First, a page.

1. Let’s start with the state of bourgeois politics in Turkey. It looks like there will be snap Presidential elections before 2023. There are already talks in the bourgeois opposition for a wide-ranging coalition to defeat Erdoğan and his ruling Justice and Development Party (AKP). How does the TKP assess this development?
Next year will mark the 20th year of AKP rule. In these 20 years, the AKP has committed exploitation, plunder and destruction at a level that many previous bourgeois governments could not. It was the AKP that brought the transformation that started in our country in 1980 to its final point: AKP has a great responsibility in the neoliberal transformations that can be summarized by the lack of organization in social life, privatization of public assets, unlimited exploitation in the labor regime, as well as in opening the door to reaction and turning our region into a war zone.
With these characteristics, 20 years of AKP rule is an unprecedented blessing for the capital. However, it turned out that the path that can be taken with AKP has various dead ends as far as capital is concerned.
There are several reasons for this. First of all, there are internal conflicts about how the cake will be divided, since it is an alliance based on interests, not principles. We witnessed the most striking example of this in the 2016 coup attempt. There is an uneasiness due to this in the capitalist circles and imperialist centers. The capital accumulation model established by the AKP made many bosses rich; however, because the economy is mostly based on the irregular flow of hot money from the reactionary Gulf countries, borrowing in foreign currency, unplanned consumption of public resources, and the construction, tourism and service sectors–instead of production–has not been able to recover since the 2018 crisis. Moreover, the AKP has a staffing problem that renders it incapable of carrying out even the simplest administrative tasks. Just during the pandemic period, they changed the head of the Central Bank many times. Similarly, the ministers cannot stay in their seats. As an extremely stubborn and ambitious politician, Erdoğan’s personal outbursts also create a level of unpredictability, even if that has worked for the AKP so far. Surveys conducted in recent months show that even their own base is in a state of distrust.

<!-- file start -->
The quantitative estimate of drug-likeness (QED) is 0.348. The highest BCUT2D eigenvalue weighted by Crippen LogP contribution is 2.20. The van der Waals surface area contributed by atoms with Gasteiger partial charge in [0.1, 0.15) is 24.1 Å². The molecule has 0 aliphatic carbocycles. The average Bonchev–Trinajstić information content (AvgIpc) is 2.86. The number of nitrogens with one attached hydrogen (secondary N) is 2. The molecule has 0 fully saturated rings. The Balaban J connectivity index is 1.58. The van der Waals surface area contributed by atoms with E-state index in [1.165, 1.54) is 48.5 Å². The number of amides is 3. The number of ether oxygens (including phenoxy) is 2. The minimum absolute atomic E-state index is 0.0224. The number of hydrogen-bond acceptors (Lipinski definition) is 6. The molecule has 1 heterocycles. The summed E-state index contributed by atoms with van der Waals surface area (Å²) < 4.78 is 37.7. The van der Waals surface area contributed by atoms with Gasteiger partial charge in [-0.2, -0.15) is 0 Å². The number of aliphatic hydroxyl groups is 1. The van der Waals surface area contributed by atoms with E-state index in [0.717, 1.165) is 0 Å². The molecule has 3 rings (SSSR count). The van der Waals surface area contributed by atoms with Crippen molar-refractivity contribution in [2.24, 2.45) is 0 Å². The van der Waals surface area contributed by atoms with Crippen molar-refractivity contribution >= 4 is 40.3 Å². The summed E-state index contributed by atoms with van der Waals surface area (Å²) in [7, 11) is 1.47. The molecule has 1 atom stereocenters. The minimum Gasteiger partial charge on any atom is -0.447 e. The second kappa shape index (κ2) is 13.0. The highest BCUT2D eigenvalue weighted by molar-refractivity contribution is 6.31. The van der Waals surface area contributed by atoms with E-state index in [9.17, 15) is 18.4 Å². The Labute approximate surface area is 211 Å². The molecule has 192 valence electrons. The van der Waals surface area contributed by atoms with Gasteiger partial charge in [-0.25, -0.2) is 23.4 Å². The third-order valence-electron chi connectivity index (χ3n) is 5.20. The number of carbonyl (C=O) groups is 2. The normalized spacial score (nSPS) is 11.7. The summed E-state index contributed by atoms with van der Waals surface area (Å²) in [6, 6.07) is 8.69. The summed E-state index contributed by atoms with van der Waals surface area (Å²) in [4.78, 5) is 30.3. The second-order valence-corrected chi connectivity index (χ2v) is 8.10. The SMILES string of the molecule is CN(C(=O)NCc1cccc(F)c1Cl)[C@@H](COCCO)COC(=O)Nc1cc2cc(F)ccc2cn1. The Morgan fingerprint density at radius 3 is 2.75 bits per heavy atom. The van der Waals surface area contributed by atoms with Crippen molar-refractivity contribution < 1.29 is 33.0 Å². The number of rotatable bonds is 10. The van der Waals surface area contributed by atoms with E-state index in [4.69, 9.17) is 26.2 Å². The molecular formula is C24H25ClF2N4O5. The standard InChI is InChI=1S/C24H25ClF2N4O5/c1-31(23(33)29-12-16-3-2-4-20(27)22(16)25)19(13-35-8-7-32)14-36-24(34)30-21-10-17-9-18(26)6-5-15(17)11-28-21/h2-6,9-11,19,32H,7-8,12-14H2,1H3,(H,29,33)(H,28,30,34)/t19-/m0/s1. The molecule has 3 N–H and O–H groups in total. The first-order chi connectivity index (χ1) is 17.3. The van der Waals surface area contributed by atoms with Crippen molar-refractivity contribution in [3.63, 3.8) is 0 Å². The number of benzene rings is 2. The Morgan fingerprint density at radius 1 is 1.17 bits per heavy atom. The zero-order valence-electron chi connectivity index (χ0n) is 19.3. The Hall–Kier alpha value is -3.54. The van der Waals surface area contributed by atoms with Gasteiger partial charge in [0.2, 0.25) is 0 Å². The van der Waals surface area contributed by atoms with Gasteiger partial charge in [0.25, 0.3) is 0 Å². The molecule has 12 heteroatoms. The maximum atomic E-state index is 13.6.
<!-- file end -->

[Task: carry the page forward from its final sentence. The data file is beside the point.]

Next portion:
This being the case, for the capitalists, a new problem of political representation that can sustain the wheels of exploitation emerges. As I said at the beginning, Erdoğan and the AKP have been the government that provided the greatest service to the capital so far, and they claim that is still the case. However, the opposition, which has so far helped Erdoğan in many ways (including open support for AKP’s foreign policy), now says, “Hey, I am here too, whatever AKP did, I am also ready to do.” This is an opposition that will not have some of the excesses of the AKP government and may be a little more polished, but will not be much different in essence. The “Nation Alliance,” which was established before the 2018 general elections and has become more solidified as an alliance in the past years, should be seen in this light. However, within this alliance, there are deputies of the social democratic CHP (People’s Republic Party, the main opposition) with secular sensitivities; religious leaders of the Felicity Party, the nationalist İyi Parti (Good Party), the HDP (Peoples’ Democracy Party), the party of the Kurdish movement that gives covert support to the alliance. Each of these parties has internal factions…Therefore, we are talking about an alliance that is likely to face similar difficulties as the AKP.